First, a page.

Running Inspiration

I’m in the high miles, tired legs, growling stomach, ‘do I really need to run again today’, time of marathon training. And honestly? I’m kind of loving it. Yes, its hard to keep rolling out of bed at 5:00 a.m. But also, yes, I love hearing the call to prayer and the hundreds of voices that sound out in chorus from the three mosques that surround our house. All these men, seeking God in community, while I pull on my running clothes and get ready to pursue a crazy dream, in solitude, and essentially, alone. I will most likely not see another female running, unless she is inside the barbed wire fences of the French or American military bases. If I do see other, male, runners, they will most likely pass me, literally leaving me in their desert dust.

On the mornings when it is harder to get out of bed, when I wonder why the heck am I doing this, in this country, preparing for this race, asking people to fund this project…when my legs feel like bricks, when the miles tick by too slowly, when the funds come in at a trickle (you can help change that!!)…I need motivation.

This training is not being done with my sisters, urging my nephew along. I’m not training in shorts and a t-shirt. I’m not training in the woods or near green grass. I can’t rely on things like that to push me along.

Then I remember these kids from the blind school who came to the track to race, inspired by the Kenyan World Record holder for the visually impaired, Henry Wanyoike.

And I remember these girls, with Girls Run 2, the only all-girls running club in Djibouti, which also has the goal of keeping girls in school.

I don’t need reminders of why I’m doing this. I know why. I love running. I care about Somalis. I believe in the power of education. A Somali proverb says, “Aqoonta waa iftiin.” Knowledge is light. A Somali educator at the university where my husband first taught, told us one reason education is so powerful in Somaliland is that it keeps young people out of trouble. It keeps them motivated for their future. It gives them hope and purpose and goals. So, no I don’t need reminders for why I’m doing this.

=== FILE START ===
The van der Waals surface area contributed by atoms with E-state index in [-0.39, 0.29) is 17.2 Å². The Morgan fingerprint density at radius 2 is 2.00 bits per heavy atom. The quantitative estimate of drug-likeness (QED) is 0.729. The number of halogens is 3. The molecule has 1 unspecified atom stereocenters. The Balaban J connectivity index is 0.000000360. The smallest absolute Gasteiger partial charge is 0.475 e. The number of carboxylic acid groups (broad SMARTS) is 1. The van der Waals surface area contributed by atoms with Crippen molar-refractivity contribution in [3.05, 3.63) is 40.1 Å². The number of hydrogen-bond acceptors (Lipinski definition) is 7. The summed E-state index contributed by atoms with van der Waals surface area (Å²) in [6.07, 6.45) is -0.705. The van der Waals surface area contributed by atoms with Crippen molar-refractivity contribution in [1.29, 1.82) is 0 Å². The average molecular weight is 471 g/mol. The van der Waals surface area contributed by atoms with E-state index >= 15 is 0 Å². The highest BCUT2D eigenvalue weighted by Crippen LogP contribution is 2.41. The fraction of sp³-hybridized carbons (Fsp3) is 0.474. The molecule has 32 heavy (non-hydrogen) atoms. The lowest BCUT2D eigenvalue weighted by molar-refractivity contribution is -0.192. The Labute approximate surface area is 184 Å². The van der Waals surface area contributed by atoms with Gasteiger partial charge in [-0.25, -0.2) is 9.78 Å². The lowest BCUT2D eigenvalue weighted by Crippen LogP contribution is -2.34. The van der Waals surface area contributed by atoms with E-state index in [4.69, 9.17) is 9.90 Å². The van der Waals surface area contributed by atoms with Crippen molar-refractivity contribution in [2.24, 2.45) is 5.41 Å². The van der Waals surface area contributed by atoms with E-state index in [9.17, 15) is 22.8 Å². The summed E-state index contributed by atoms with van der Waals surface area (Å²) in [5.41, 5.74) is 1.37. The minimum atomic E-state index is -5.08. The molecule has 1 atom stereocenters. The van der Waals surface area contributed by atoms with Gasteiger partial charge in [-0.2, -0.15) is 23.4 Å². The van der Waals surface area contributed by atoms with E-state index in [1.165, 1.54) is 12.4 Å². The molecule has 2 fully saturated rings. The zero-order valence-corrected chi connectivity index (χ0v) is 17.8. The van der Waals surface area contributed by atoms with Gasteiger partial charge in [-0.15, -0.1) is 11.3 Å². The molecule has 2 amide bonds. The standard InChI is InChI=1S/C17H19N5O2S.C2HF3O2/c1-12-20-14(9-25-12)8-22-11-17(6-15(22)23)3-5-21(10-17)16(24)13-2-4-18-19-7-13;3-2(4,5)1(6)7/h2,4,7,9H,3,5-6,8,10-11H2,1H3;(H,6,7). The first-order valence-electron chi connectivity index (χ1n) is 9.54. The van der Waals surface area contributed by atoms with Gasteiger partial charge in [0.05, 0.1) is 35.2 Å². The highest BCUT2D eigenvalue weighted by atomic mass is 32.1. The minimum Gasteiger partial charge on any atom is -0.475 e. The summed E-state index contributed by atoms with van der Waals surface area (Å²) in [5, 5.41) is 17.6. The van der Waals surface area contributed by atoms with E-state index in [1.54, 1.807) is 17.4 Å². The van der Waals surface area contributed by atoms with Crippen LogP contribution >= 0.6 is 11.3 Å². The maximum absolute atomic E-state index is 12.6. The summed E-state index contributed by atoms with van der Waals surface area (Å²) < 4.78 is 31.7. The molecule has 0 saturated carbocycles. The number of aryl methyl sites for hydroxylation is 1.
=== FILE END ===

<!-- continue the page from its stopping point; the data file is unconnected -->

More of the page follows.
I need motivation from books and podcasts, I need to feel like I’m not alone. I need to hear from other runners who talk about the pain in their legs but with the kind of awe and respect that sounds slightly nuts to non-runners. Reading books about runners surmounting ridiculous challenges and the love-hate that turns into joy-pride at the end of it.

Where do I turn in those moments?


It Takes a School by Jonathan Starr

About a school in Somaliland. Not running, but a school. Education. What this race is all about. I haven’t finished it yet, but so far, I love it.

What I Talk about When I Talk about Running by Haruki Murakami (read it twice, listened to the audio book once, its in my ‘holds’ list from the Kindle library. again.)

“Its precisely because of the pain, precisely because we want to overcome that pain, that we can get the feeling, through this process, of really being alive – or at least a partial sense of it. Your quality of experience is not based on standards such as time or ranking but on finally awakening to an awareness of the fluidity within action itself.”

And: “What exactly do I think about when I’m running? I don’t have a clue.” Right on.

The Long Run by Catriona Menzies-Pike